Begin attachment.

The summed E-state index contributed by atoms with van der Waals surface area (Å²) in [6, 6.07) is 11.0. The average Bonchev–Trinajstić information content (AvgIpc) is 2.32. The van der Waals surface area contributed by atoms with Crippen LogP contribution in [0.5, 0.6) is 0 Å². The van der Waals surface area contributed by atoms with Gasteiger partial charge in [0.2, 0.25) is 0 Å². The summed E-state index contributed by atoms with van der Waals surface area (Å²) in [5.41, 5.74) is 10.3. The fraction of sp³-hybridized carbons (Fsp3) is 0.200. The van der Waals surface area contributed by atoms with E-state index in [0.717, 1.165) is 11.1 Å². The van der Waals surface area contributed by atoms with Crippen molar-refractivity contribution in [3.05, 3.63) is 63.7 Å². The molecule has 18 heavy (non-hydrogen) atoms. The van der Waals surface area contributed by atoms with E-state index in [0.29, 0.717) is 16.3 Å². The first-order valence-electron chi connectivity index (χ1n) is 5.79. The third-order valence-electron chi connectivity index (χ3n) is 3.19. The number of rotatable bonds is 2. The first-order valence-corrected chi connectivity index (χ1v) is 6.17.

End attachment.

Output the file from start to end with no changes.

The summed E-state index contributed by atoms with van der Waals surface area (Å²) in [6, 6.07) is 11.0. The average Bonchev–Trinajstić information content (AvgIpc) is 2.32. The van der Waals surface area contributed by atoms with Crippen LogP contribution in [0.5, 0.6) is 0 Å². The van der Waals surface area contributed by atoms with Gasteiger partial charge in [0.2, 0.25) is 0 Å². The summed E-state index contributed by atoms with van der Waals surface area (Å²) in [5.41, 5.74) is 10.3. The fraction of sp³-hybridized carbons (Fsp3) is 0.200. The van der Waals surface area contributed by atoms with E-state index in [0.717, 1.165) is 11.1 Å². The van der Waals surface area contributed by atoms with Crippen molar-refractivity contribution in [3.05, 3.63) is 63.7 Å². The molecule has 18 heavy (non-hydrogen) atoms. The van der Waals surface area contributed by atoms with E-state index in [0.29, 0.717) is 16.3 Å². The first-order valence-electron chi connectivity index (χ1n) is 5.79. The third-order valence-electron chi connectivity index (χ3n) is 3.19. The number of rotatable bonds is 2. The first-order valence-corrected chi connectivity index (χ1v) is 6.17.